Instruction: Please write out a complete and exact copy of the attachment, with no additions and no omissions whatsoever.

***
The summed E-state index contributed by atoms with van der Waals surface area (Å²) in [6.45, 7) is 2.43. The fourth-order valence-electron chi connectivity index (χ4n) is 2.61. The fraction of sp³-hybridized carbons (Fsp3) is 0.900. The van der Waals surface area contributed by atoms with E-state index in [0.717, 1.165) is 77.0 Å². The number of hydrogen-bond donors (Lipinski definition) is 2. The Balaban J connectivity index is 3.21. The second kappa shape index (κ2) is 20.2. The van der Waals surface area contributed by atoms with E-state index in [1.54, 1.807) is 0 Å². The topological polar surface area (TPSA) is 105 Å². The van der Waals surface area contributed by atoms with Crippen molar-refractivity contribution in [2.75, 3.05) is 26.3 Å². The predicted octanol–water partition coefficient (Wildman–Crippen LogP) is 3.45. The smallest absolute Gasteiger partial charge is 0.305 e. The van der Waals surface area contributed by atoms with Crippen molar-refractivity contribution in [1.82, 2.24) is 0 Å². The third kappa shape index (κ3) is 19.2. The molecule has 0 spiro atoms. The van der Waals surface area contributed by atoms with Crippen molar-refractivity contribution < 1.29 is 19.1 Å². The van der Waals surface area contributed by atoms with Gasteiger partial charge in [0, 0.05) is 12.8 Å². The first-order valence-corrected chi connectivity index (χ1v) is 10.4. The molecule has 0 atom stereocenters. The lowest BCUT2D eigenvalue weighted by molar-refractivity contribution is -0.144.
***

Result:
The summed E-state index contributed by atoms with van der Waals surface area (Å²) in [6.45, 7) is 2.43. The fourth-order valence-electron chi connectivity index (χ4n) is 2.61. The fraction of sp³-hybridized carbons (Fsp3) is 0.900. The van der Waals surface area contributed by atoms with E-state index in [0.717, 1.165) is 77.0 Å². The number of hydrogen-bond donors (Lipinski definition) is 2. The Balaban J connectivity index is 3.21. The second kappa shape index (κ2) is 20.2. The van der Waals surface area contributed by atoms with E-state index in [1.54, 1.807) is 0 Å². The topological polar surface area (TPSA) is 105 Å². The van der Waals surface area contributed by atoms with Crippen molar-refractivity contribution in [2.75, 3.05) is 26.3 Å². The predicted octanol–water partition coefficient (Wildman–Crippen LogP) is 3.45. The smallest absolute Gasteiger partial charge is 0.305 e. The van der Waals surface area contributed by atoms with Crippen molar-refractivity contribution in [1.82, 2.24) is 0 Å². The third kappa shape index (κ3) is 19.2. The molecule has 0 spiro atoms. The van der Waals surface area contributed by atoms with Crippen molar-refractivity contribution < 1.29 is 19.1 Å². The van der Waals surface area contributed by atoms with Gasteiger partial charge in [0, 0.05) is 12.8 Å². The first-order valence-corrected chi connectivity index (χ1v) is 10.4. The molecule has 0 atom stereocenters. The lowest BCUT2D eigenvalue weighted by molar-refractivity contribution is -0.144.